Note: There is possibility to assign static IP address to this instance. This feature is free as I understood as long it’s linked to active instance. If instance is down and given IP is kept you need to pay. Smart way to convince you to run your instance 24×7 :). For more details see Amazon AWS pricing and “Elastic IPs” under AWS Console.

So to continue our journey, you have active instance, so let’s use it:

5. ssh to your instance ssh -i //ec2.pem ec2-user@ec2-XX-XX-XX-XX.x.compute.amazonaws.com ( you will probably need to change certificate permissions to 700 )
6. do sudo su to get the feeling 🙂

You have root access to you machine, let’s install Node.js and run it.

7. Install required packages

yum install gcc gcc-c++ openssl-devel make

8. install Node.js

wget http://nodejs.org/dist/v0.6.5/node-v0.6.5.tar.gz
tar -zxf node-v0.6.5.tar.gz
cd node-v0.6.5
./configure
make
sudo make install
sudo chown -R ec2-user /usr/local
curl http://npmjs.org/install.sh | sh

After this steps you should have node installed. To check it out you can download some simple node server ( I will use one from one of earlier posts Simple static file HTTP server with Node.js )

9. install git

yum install git

10. become ec2-user ( use exit command if you are root )
11. checkout code to home dir

git clone git://github.com/vanjakom/JavaScriptPlayground.git
cd JavaScriptPlayground/nodejs_static_file_server

12. run Node.js

node server.js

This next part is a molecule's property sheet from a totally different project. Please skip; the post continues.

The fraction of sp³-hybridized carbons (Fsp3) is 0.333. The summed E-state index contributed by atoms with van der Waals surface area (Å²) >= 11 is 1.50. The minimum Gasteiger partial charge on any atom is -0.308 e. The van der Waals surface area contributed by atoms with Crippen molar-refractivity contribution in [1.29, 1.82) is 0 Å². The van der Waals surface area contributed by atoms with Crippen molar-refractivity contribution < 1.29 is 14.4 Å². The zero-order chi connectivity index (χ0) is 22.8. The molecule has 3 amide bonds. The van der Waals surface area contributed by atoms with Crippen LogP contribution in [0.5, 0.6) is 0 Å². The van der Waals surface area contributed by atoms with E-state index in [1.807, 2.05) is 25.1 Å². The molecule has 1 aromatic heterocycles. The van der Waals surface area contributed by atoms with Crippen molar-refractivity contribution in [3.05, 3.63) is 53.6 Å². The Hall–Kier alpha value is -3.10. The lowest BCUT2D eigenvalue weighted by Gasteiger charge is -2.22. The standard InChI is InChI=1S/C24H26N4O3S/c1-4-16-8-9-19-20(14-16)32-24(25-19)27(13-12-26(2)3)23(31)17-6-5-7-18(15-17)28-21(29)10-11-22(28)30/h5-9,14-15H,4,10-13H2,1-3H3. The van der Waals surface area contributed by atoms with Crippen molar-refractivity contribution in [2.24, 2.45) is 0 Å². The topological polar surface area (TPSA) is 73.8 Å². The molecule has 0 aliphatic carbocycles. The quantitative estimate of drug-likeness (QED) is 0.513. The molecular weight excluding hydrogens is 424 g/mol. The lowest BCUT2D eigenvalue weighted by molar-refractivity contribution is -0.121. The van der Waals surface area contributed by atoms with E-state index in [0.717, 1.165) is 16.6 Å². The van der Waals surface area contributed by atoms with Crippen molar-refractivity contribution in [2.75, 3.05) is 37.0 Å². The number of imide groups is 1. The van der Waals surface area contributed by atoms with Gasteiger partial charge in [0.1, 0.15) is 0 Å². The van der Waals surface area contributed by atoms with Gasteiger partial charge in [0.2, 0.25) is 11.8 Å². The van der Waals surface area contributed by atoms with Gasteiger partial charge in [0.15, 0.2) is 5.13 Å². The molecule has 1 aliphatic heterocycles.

You can test everything by going with you browser to http://ec2-XX-XX-XX-XX.x.compute.amazonaws.com:8000/test.html.

Note: if you want to run Node.js on default HTTP port ( 80 ) you need to do so as root and of course to change server.js code to start server on port 80

13. change server.js

...
}).listen(80);
...

14. run Node.js as root

sudo /usr/local/bin/node server.js

Scrolling view to show fields hidden by keyboard on iOS

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Introduction

During some JSON framework testing I found interesting problem, on screen keyboard was hiding one of text fields. Trying to figure out how to fix this problem I found two approaches, basically both are using same technique, move view up when keyboard is shown and return it to original position when keyboard is dismissed. First, cleaner approach, uses UIScrollView to do moving also recommended in Text, Web, and Editing Programming Guide for iOS under “Moving Content That Is Located Under the Keyboard”. Second approach is to use plain UIView and do moving manually. For production purpose I will definitely use first, but now I wanted to give a chance to second.

Idea

I will create simple project that will contain four text fields and one text view. All five elements will report to single view controller via UITextFieldDelegate and UITextViewDelegate. On textFieldDidBeginEditing and textViewDidBeginEditing view is moved if needed. When textFieldDidEndEditing and textViewDidEndEditing are triggered view will be moved to original position. On screenshots given bellow implemented functionality is shown. On first screen all five elements are shown, on second screen keyboard is active and text field with text: “test 4” is edited.

screenscreen with keyboard shown

Code

Showing textFieldDidBeginEditing:

- (void)textViewDidBeginEditing:(UITextView *)textView
{
    NSLog(@"textViewDidBeginEditing"); 

    if (textView.frame.origin.y + textView.frame.size.height > 480 - 216) {
        double offset = 480 - 216 - textView.frame.origin.y - textView.frame.size.height - 20;
        CGRect rect = CGRectMake(0, offset, self.view.frame.size.width, self.view.frame.size.height);

        [UIView beginAnimations:nil context:NULL];